About This Chapter
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Students will review:
This chapter helps students review the concepts in an individual decision making in organizations unit of a standard organizational behavior course. Topics covered include:
- The rational decision making model
- Bounded rationality
- Intuitive decision making
- Decision making styles
- Common biases and judgement errors in decision making
1. The Rational Decision Making Model: Steps and Purpose in Organizations
Managers often rely on fact-based analytical decision making. Rational decision making can be very beneficial in the business world and differs from intuitive processes in several ways. Learn more about both decision-making tools, and find out which process provides the best solutions.
2. Bounded Rationality and Decision Making in Organizations
Managers have to make either intuitive or rational decisions every day. However, the rational decision-making process is not always an option. The bounded rationality model was developed to explain making rational choices under time constraints and other pressures.
3. Intuitive Decision Making in Business and Management
Managers often rely on patterns and intuition to make quick decisions. Intuitive decision making can be very beneficial in the business world and differs from rational processes in several ways. Learn more about both decision-making tools and find out which process provides the best solutions.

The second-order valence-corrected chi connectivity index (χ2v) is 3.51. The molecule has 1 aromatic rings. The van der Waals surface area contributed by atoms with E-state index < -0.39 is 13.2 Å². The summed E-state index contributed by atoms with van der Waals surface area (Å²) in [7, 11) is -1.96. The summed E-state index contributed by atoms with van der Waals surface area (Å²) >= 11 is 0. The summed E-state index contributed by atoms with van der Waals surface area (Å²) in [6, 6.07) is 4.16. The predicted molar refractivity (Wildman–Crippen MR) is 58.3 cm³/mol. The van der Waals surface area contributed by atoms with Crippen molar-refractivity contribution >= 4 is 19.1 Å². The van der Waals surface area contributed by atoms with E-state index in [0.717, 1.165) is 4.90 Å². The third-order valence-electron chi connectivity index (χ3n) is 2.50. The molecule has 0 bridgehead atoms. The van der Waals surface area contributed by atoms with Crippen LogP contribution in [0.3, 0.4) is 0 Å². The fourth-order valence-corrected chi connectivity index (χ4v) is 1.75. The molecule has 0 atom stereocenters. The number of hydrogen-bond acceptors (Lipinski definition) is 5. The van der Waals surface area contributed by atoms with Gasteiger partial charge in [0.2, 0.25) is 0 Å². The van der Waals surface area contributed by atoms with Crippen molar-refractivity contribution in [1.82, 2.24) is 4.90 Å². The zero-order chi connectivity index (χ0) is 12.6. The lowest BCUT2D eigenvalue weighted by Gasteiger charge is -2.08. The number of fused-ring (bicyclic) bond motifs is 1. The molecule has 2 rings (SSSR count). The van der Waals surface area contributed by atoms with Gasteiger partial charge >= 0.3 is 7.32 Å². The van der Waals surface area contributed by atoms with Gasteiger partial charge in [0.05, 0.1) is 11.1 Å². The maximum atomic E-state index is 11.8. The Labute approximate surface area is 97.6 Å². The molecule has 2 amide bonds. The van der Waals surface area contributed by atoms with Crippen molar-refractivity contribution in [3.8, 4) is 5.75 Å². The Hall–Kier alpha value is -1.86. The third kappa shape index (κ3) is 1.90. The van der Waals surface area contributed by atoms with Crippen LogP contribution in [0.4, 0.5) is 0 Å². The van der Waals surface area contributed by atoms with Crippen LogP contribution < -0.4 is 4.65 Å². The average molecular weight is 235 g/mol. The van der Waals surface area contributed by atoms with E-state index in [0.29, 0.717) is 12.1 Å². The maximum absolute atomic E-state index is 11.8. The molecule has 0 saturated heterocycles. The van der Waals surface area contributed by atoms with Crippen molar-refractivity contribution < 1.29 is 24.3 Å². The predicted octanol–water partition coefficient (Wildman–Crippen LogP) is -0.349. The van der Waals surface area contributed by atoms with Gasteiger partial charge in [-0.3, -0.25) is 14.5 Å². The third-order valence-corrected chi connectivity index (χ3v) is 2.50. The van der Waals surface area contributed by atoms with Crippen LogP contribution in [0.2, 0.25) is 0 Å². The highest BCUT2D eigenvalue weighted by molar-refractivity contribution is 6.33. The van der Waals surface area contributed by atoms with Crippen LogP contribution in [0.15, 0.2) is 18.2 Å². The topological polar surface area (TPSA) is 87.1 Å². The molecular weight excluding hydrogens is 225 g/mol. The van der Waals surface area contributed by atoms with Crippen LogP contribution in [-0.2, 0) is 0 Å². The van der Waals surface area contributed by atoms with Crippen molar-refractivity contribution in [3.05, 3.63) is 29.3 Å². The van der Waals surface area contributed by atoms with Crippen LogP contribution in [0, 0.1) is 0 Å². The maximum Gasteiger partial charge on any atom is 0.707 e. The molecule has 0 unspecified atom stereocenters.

4. The Vroom-Yetton Leader Participation Model: Rethinking Business Decision Making
Leaders in an organizational environment have to make decisions daily. The Vroom-Yetton-Jago Normative Decision Model helps explain when and how to have employees participate in decision making.
5. Decision Making Styles: Directive, Analytical, Conceptual and Behavioral
Every leader prefers a different way to contemplate a decision. The four styles of decision making are directive, analytical, conceptual and behavioral. Each style is a different method of weighing alternatives and examining solutions.
6. Common Biases and Judgment Errors in Decision Making
In order for companies to be successful they have to be able to learn from their mistakes. One way they can do that is to identify biases and errors that might occur during decision making.
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Other chapters within the Organizational Behavior: Help and Review course
- The Evolution of Organizational Behavior: Help and Review
- Management and Organizational Behavior: Help and Review
- Foundations of Individual Behavior: Help and Review
- Personality and Behavior in Organizations: Help and Review
- Emotions and Moods in the Workplace: Help and Review
- Emotions & Moods in Organizations
- Attitudes and Values in the Workplace: Help and Review
- Ethics in the Workplace: Help and Review
- Perception and Attribution: Help and Review
- Learning in the Workplace: Help and Review
- Employee Motivation: Help and Review
- Workforce Diversity: Help and Review
- Organizational Communication in Business: Help and Review
- Groups and Work Teams: Help and Review
- Group Decision Making: Help and Review
- Conflict in the Workplace: Help and Review
- Leadership in Organizational Behavior: Help and Review
- Leadership Theory in Organizational Behavior: Help and Review
- Leadership Styles in Organizational Behavior: Help and Review
- Organizational Structure and Design: Help and Review
- Job Design: Help and Review
- Organizational Culture: Help and Review
- Organizational Change and Organizational Behavior: Help and Review
- Managing Workplace Stress: Help and Review
- Career Management: Help and Review
- Theories of Leadership
- Leadership Styles
- Individual Behavior in Organizations
- Global Implications of Organizational Behavior: Help and Review